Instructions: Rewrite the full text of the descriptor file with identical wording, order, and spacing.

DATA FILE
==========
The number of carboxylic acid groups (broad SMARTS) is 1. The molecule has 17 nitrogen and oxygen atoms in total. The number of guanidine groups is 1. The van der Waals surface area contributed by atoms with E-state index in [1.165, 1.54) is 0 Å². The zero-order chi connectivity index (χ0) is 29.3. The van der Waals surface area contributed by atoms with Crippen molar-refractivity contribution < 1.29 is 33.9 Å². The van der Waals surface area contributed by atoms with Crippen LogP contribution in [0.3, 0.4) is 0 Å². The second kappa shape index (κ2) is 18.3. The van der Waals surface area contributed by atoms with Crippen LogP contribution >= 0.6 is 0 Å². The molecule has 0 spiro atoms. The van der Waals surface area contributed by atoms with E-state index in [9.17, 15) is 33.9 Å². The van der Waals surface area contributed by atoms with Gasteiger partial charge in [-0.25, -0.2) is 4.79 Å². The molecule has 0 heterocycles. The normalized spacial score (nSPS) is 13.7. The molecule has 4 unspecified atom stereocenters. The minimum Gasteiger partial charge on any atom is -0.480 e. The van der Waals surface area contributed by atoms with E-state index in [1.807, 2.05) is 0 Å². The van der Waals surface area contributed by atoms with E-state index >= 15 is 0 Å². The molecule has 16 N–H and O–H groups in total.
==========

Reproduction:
The number of carboxylic acid groups (broad SMARTS) is 1. The molecule has 17 nitrogen and oxygen atoms in total. The number of guanidine groups is 1. The van der Waals surface area contributed by atoms with E-state index in [1.165, 1.54) is 0 Å². The zero-order chi connectivity index (χ0) is 29.3. The van der Waals surface area contributed by atoms with Crippen molar-refractivity contribution < 1.29 is 33.9 Å². The van der Waals surface area contributed by atoms with Crippen LogP contribution in [0.3, 0.4) is 0 Å². The second kappa shape index (κ2) is 18.3. The van der Waals surface area contributed by atoms with Crippen LogP contribution >= 0.6 is 0 Å². The molecule has 0 spiro atoms. The van der Waals surface area contributed by atoms with E-state index in [9.17, 15) is 33.9 Å². The van der Waals surface area contributed by atoms with Gasteiger partial charge in [-0.25, -0.2) is 4.79 Å². The molecule has 0 heterocycles. The normalized spacial score (nSPS) is 13.7. The molecule has 4 unspecified atom stereocenters. The minimum Gasteiger partial charge on any atom is -0.480 e. The van der Waals surface area contributed by atoms with E-state index in [1.807, 2.05) is 0 Å². The van der Waals surface area contributed by atoms with E-state index >= 15 is 0 Å². The molecule has 16 N–H and O–H groups in total.